Only NDTV, CNN IBN and India Today were kind enough to make their national vote share estimates easily available online. I had to endure considerable time watching YouTube videos to locate the vote shares of the India TV Cvoter and ABP News Nielsen exit polls and — even less forgivably — failed to locate the Times Now ORG data in spite of being forced to watch Times Now for a memorable length of time. Equally painful was having to manually calculate Today’s Chanakya’s national vote share estimate from its state vote share data, since the agency inexplicably chose not to disclose its national numbers.

How opinion polls fared in the last two general elections

As more and more opinion polls hit the headlines, it’s worth recalling how they fared in the two most recent general elections:



Note: The figures in parentheses under the NDA and UPA columns are the respective seat tallies of the BJP and Congress Party.

Should opinion polls be banned?

Despite my critique of their use of communal violence data, the India Today Group graciously invited me to participate in a panel discussion on opinion polling at the India Today Conclave 2014 on Saturday, Mar 8.

I made the following points:

  1. Parliamentary seat projections should be treated with skepticism because there is no simple relationship between vote shares and seats won (as I have argued previously).
  2. About a fifth of the seats in the 2009 Lok Sabha election were won with a margin of 3 per cent or less, which means that fluctuations within the margin of error of most surveys can dramatically change the number of seats a party wins.
  3. Between 20 and 30 per cent of voters make up their minds about whom to vote for a couple of days prior to voting, and last minute vote swings can make a big difference.
  4. Of course I didn’t think that opinion polls should be banned but made more transparent and evaluated by better-informed consumers.

The full video of the event is here: India Today Conclave 2014: Need to regulate opinion polls, say psephologists.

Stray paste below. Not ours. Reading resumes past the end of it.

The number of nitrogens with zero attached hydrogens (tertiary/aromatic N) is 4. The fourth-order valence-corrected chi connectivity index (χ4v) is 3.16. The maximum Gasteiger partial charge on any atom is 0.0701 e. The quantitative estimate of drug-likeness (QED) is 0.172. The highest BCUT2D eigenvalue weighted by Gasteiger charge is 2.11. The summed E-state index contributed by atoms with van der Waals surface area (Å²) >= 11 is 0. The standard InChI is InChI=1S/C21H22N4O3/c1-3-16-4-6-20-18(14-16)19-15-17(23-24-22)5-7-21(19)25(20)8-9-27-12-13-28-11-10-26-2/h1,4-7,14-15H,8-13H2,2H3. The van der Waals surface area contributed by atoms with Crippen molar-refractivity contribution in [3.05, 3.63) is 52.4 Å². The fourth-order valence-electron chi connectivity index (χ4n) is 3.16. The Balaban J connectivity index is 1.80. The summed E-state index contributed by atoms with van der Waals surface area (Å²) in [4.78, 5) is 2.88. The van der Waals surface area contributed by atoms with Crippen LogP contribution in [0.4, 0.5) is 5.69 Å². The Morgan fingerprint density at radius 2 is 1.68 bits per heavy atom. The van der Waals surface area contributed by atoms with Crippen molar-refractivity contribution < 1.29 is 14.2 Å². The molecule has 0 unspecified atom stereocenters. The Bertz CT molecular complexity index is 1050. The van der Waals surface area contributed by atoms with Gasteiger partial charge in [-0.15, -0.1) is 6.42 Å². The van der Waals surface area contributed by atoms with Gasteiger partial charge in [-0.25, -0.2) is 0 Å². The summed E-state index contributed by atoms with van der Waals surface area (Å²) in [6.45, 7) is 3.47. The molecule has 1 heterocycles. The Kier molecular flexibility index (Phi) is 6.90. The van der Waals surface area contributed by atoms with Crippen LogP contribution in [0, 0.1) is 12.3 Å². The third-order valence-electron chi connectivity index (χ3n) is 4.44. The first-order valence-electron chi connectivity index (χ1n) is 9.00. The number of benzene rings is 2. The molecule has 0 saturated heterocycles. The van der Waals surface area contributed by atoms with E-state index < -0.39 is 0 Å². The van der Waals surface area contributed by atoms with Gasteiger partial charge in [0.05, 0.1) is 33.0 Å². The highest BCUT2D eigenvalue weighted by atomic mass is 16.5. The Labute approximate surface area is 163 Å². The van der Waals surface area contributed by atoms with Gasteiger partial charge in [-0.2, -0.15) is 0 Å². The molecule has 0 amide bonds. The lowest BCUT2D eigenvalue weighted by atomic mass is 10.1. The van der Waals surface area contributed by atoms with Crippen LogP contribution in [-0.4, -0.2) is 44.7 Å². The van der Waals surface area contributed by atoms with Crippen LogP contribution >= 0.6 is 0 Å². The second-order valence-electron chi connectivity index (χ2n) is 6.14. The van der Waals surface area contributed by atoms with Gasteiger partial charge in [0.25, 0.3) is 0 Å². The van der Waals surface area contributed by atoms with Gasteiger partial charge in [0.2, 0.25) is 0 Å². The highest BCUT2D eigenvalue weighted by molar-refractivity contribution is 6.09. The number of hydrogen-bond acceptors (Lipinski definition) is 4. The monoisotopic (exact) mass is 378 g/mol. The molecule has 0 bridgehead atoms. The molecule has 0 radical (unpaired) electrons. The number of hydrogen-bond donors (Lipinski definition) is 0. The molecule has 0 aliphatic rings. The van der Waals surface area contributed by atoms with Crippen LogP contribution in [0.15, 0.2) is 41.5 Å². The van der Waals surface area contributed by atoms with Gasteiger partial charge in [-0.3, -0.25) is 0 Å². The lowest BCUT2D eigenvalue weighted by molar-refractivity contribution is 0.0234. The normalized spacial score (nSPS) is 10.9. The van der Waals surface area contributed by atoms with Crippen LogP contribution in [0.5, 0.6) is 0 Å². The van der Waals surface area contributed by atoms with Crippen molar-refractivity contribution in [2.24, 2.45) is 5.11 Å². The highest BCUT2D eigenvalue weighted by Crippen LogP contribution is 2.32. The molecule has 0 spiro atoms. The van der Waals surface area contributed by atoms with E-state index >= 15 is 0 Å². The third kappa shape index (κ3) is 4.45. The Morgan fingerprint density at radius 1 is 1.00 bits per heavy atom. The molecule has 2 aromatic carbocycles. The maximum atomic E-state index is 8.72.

Here is an edited version:

The opinion in opinion polling

As if to underline my warning (in Why you should ignore opinion poll seat projections), the latest ABP News-AC Nielsen opinion poll exemplifies how opaque seat projections are in comparison with more straightforward vote share estimates.

Look at the table below that compares AC Nielsen’s vote share and seat predictions over two successive months in 2014:

Screen Shot 2014-02-23 at 11.35.07 pm

The survey estimates that the vote share of the Indian National Congress (INC) and its allies rose by a percentage point between January 2014 and February 2014, but that its Lok Sabha tally fell nine seats to 92. The vote share of the Bharatiya Janata Party (BJP) and its allies stayed about the same while their count rose ten seats to 236. Other parties’ vote share fell by about a percentage point but their projected seats fell only marginally (by a single seat) to 215.

It’s hard to say why this occurred in the absence of more details from AC Nielsen but what is clear is that the seats projection is being driven not by the vote share expectation but by other, unknown, assumptions about the distribution of those votes. These seat share projections create the illusion of momentum in favour of the BJP alliance when in fact the vote share estimates in effect show no change from the previous month.

Buyer beware.